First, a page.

America's Cup- Coast Guard permit triggers Class Rule changes
by Richard Gladwell on 29 Jun 2013
America's Cup organisers have announced that they have received a Permit for the conduct of the America's Cup Regatta, with just a week to run before the start of the event.
Luna Rossa training on San Francisco Bay ACEA/ Bob Grieser http://photo.americascup.com/
As signaled the Organisers have made several significant AC72 Class rule changes, several of them without the unanimous approval of all four teams, as required by the Protocol governing the conduct of the 34th America's Cup.
Organisers have used Article 16 of the America's Cup Protocol, which required compliance with local government regulations to make the changes. Whether the Event Permit process can be used to effect changes to the AC72 Class Rules without following the prescriptions of the Protocol governing the 34th America's Cup, will be tested in front of the International Jury on July 8.
The authority of the Regatta Director to make determinations on regatta safety is also expected to be tested in front of the International Jury, given that the word 'safety' does not appear anywhere in the 43 page Protocol document.
Insinuations from those in authority in the America's Cup Event are that the 37 Recommendations from the Regatta Director will be acceded to, or there will be no Event - apparently putting themselves above the reaches of the International Jury.
But the opening stanzas of the Permit consist of a standard disclaimer by the US Coast Guard, and further down requires the organisers, if there is a necessity to change a component to advise the Coast Guard and make an assessment on the overall safety of the event.
Those points aside the Permit is similar to any international standard Event or Risk Management Plan, setting out regulated areas on sea and land and the other necessaries to manage the event. The contentious Regatta Director Recommendations are not details as such, but are noted as being attached to the application on receipt..
Major changes have been made to the rules regarding rudders, with some of the old rule referring to the non-adjustability of winglets while being left intact, but new rules added talking about rudder elevators which must be attached to the bottom of the rudder, which may exceed the external beam 14metre of the boat by 400mm. The rudder elevators must be a minimum surface area.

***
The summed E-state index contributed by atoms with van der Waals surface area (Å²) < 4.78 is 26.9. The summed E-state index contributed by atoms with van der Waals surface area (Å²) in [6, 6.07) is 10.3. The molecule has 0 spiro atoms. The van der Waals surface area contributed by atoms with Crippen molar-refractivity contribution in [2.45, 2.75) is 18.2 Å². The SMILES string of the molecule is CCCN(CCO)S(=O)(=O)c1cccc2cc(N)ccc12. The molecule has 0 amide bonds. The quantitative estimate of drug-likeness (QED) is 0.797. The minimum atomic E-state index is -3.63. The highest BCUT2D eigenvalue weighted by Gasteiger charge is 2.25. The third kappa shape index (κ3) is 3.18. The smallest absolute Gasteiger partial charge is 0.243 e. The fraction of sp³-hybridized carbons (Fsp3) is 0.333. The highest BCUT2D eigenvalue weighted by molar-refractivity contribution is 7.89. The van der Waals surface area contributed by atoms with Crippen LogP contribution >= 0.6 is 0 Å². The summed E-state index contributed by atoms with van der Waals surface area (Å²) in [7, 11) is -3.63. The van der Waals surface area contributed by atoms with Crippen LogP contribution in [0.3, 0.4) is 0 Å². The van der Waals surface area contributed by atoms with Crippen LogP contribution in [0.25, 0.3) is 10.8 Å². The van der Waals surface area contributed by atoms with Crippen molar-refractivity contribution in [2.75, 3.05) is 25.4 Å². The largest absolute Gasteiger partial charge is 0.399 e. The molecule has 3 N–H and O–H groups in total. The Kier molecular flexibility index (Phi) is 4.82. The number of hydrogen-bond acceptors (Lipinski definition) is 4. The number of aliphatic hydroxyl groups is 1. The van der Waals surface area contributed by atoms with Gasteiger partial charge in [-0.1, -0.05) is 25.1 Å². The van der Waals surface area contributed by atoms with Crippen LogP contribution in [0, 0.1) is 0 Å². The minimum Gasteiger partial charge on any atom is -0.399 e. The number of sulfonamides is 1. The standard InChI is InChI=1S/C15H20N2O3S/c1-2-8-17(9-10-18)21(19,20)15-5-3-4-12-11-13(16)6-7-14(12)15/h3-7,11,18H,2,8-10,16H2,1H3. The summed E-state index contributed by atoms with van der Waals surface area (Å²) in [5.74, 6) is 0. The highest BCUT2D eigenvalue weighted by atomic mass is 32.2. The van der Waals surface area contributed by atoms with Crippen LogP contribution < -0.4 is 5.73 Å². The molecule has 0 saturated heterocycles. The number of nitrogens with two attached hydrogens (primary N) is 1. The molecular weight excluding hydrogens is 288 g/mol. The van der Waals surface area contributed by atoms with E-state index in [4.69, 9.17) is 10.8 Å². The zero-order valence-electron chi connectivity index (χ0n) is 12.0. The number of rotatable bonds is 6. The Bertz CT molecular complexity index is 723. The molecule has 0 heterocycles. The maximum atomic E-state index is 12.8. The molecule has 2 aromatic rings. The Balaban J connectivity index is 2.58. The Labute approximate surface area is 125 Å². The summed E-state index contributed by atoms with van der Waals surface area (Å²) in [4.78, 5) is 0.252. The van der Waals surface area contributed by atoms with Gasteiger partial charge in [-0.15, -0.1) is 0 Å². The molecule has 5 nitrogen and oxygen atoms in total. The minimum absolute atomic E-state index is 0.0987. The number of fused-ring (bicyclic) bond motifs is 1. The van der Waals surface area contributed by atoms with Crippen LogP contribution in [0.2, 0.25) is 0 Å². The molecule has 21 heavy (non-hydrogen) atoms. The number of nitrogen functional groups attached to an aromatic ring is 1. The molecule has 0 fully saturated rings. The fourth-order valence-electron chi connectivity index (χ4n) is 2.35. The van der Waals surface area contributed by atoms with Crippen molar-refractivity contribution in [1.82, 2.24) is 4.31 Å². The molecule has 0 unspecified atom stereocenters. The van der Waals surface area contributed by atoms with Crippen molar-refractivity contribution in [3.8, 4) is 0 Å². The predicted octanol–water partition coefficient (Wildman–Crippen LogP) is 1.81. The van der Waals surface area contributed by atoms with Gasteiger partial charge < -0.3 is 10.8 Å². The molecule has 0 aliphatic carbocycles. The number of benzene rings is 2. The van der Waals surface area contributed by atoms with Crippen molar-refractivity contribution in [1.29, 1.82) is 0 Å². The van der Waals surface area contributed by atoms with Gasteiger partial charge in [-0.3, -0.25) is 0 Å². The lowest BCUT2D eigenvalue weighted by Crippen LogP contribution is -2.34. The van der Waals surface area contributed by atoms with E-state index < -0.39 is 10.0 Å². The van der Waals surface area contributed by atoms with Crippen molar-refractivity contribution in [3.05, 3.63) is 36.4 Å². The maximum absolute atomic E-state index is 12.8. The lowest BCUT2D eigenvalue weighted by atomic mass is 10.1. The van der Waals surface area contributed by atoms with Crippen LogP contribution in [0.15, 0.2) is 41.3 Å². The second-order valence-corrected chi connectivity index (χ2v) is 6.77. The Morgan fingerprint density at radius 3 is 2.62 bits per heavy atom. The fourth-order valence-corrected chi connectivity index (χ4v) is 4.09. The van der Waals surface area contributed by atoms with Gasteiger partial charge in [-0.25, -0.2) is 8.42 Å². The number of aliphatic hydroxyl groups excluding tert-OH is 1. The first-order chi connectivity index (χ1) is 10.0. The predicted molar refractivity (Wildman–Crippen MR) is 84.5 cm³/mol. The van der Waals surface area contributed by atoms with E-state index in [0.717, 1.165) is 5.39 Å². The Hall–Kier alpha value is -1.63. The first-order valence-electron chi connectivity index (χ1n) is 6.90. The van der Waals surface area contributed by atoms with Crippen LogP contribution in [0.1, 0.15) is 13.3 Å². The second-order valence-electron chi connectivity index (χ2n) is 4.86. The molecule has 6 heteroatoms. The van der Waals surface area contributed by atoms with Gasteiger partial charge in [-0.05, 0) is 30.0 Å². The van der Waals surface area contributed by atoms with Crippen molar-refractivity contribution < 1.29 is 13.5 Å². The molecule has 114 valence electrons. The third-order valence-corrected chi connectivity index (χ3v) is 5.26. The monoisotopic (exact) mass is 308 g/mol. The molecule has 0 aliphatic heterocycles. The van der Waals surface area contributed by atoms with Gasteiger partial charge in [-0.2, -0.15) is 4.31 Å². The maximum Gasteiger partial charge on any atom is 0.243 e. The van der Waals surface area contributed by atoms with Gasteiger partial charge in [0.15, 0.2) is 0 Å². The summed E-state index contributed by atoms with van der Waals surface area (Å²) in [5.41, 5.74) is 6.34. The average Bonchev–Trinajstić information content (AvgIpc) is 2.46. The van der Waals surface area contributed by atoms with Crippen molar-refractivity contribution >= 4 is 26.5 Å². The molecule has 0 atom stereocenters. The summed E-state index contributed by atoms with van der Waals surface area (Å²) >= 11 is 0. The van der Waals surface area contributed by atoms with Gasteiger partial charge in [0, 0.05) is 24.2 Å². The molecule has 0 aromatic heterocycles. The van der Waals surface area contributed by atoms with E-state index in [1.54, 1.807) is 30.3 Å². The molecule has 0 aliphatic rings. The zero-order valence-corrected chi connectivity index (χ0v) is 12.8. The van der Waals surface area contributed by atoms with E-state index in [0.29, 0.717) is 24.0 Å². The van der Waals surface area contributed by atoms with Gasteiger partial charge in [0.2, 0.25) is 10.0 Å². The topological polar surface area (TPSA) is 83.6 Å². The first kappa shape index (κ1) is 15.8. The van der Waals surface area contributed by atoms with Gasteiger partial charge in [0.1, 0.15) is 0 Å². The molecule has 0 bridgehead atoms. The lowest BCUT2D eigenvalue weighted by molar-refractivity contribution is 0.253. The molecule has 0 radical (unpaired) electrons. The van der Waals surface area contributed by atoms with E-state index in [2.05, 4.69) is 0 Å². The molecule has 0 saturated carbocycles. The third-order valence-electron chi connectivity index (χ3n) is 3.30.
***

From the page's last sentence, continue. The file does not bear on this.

In addition a minimum rudder depth of 2.1metres below the AC72 hull has been specified. It is not known how this affects existing yachts, and whether they will be required to build new rudders or extend their existing ones.
The contentious hull weight issue has been diverted to some extent by leaving the weights as they currently stand, but then allowing the teams to exceed these by 100kg if they can provide evidence to the Measurement Committee that the increased weight is required for structural strength.
As the addition of weight outboard affects righting moment, and therefore speed, a yacht which had managed to persuade the Measurement Committee that they needed to put in up to 50kg of additional material per side around the main beam and hull connection point would make the most gain possible. Place of additional strength further inboard would have a diminishing effect on righting moment
Other changes have been made to the class rules on providing crew anchor points and protection, which is presumed to have been agreed between the teams. No schedule has ever been released by event organisers or Mediators as to what the points of agreement, were between the teams.
Emirates Team New Zealand are expected to continue with their Application to the International Jury which will meet on Monday, after Emirates Team New Zealand race against Luna Rossa in the first real race of the 2013 Louis Vuitton Cup on July 7.
Effectively the Regatta Director has thrown a gauntlet down in front of the New Zealand and Italian teams, challenging them to accept the 37 Recommendations he devised after the Safety Review, and placing the recalcitrant teams in the position where they just have to accept his dictates, or place the event in jeopardy as it cannot operate without a US Coast Guard Permit.
If the International Jury side decide in favor of the Application by the New Zealand Team and amend or strike out the three recommendations which for the basis of their claims, it is uncertain quite where this will leave the event, as it will not have a Permit to operate, given the USCG has already issued a permit incorporating the 37 recommendations done in the grounds of safety.
There is a special event planned on July 5, yet to be announced but expected to be a parade, rather than a race of the three teams that are sailing AC72's. The Defenders are scheduled to have a racing session on July 6. The next proper race in the Louis Vuitton Cup is on July 13, when Emirates Team NZ and Luna Rossa again meet for a single hour long race.
There will be sailovers on July 9 and 11 when both Luna Rossa and Emirates Team New Zealand will have to sail the course to get the point for their match against Challenger of record, Artemis Racing, who have yet to launch their second AC72 and will not be ready to race until close to the end of the Round Robin series or start of the Semi Finals in early August.
The statement by Regatta Director Iain Murray can be read by http://noticeboard.americascup.com/wp-content/uploads/2013/06/RN189-USCG-Event-Permit.pdf!clicking here.
The Permit for the Event can be read by http://noticeboard.americascup.com/wp-content/uploads/2013/06/SF-13-1035-1039.pdf!clicking_here
The Revised AC 72 Class Rule can be Read by http://noticeboard.americascup.com/wp-content/uploads/2013/06/Attachment-A-AC72-Class-Rule-REDLINE.pdf!clicking_here
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